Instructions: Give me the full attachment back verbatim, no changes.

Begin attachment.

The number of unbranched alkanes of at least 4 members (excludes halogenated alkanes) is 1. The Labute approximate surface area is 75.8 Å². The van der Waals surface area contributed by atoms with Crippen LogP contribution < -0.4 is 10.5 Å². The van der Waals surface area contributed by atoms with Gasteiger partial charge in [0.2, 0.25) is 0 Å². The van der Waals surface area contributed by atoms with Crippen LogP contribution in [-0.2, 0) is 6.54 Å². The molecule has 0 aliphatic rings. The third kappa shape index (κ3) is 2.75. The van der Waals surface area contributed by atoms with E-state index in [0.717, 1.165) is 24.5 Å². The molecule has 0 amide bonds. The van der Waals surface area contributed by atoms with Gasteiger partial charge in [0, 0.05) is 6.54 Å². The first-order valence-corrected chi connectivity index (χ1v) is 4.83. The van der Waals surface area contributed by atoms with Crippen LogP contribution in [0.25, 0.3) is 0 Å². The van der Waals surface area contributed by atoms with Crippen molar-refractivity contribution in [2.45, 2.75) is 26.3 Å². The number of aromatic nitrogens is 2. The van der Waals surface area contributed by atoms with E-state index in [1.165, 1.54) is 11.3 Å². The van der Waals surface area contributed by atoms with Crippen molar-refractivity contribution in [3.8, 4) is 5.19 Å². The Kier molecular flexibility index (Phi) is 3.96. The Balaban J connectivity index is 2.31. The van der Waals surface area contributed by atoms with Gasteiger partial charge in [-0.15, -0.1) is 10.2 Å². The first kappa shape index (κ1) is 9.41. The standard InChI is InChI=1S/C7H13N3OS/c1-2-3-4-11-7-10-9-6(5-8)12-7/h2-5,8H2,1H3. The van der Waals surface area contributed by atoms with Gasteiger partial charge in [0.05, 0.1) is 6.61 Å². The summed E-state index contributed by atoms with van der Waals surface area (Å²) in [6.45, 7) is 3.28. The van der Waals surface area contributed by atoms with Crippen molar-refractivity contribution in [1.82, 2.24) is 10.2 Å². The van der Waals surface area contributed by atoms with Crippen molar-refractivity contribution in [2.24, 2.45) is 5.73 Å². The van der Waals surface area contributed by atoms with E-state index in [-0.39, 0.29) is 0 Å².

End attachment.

The number of unbranched alkanes of at least 4 members (excludes halogenated alkanes) is 1. The Labute approximate surface area is 75.8 Å². The van der Waals surface area contributed by atoms with Crippen LogP contribution < -0.4 is 10.5 Å². The van der Waals surface area contributed by atoms with Gasteiger partial charge in [0.2, 0.25) is 0 Å². The van der Waals surface area contributed by atoms with Crippen LogP contribution in [-0.2, 0) is 6.54 Å². The molecule has 0 aliphatic rings. The third kappa shape index (κ3) is 2.75. The van der Waals surface area contributed by atoms with E-state index in [0.717, 1.165) is 24.5 Å². The molecule has 0 amide bonds. The van der Waals surface area contributed by atoms with Gasteiger partial charge in [0, 0.05) is 6.54 Å². The first-order valence-corrected chi connectivity index (χ1v) is 4.83. The van der Waals surface area contributed by atoms with Crippen LogP contribution in [0.25, 0.3) is 0 Å². The van der Waals surface area contributed by atoms with Crippen molar-refractivity contribution in [2.45, 2.75) is 26.3 Å². The number of aromatic nitrogens is 2. The van der Waals surface area contributed by atoms with E-state index in [1.165, 1.54) is 11.3 Å². The van der Waals surface area contributed by atoms with Crippen molar-refractivity contribution in [3.8, 4) is 5.19 Å². The Kier molecular flexibility index (Phi) is 3.96. The Balaban J connectivity index is 2.31. The van der Waals surface area contributed by atoms with Gasteiger partial charge in [-0.15, -0.1) is 10.2 Å². The first kappa shape index (κ1) is 9.41. The standard InChI is InChI=1S/C7H13N3OS/c1-2-3-4-11-7-10-9-6(5-8)12-7/h2-5,8H2,1H3. The van der Waals surface area contributed by atoms with Gasteiger partial charge in [0.05, 0.1) is 6.61 Å². The summed E-state index contributed by atoms with van der Waals surface area (Å²) in [6.45, 7) is 3.28. The van der Waals surface area contributed by atoms with Crippen molar-refractivity contribution in [1.82, 2.24) is 10.2 Å². The van der Waals surface area contributed by atoms with Crippen molar-refractivity contribution in [2.24, 2.45) is 5.73 Å². The van der Waals surface area contributed by atoms with E-state index in [-0.39, 0.29) is 0 Å².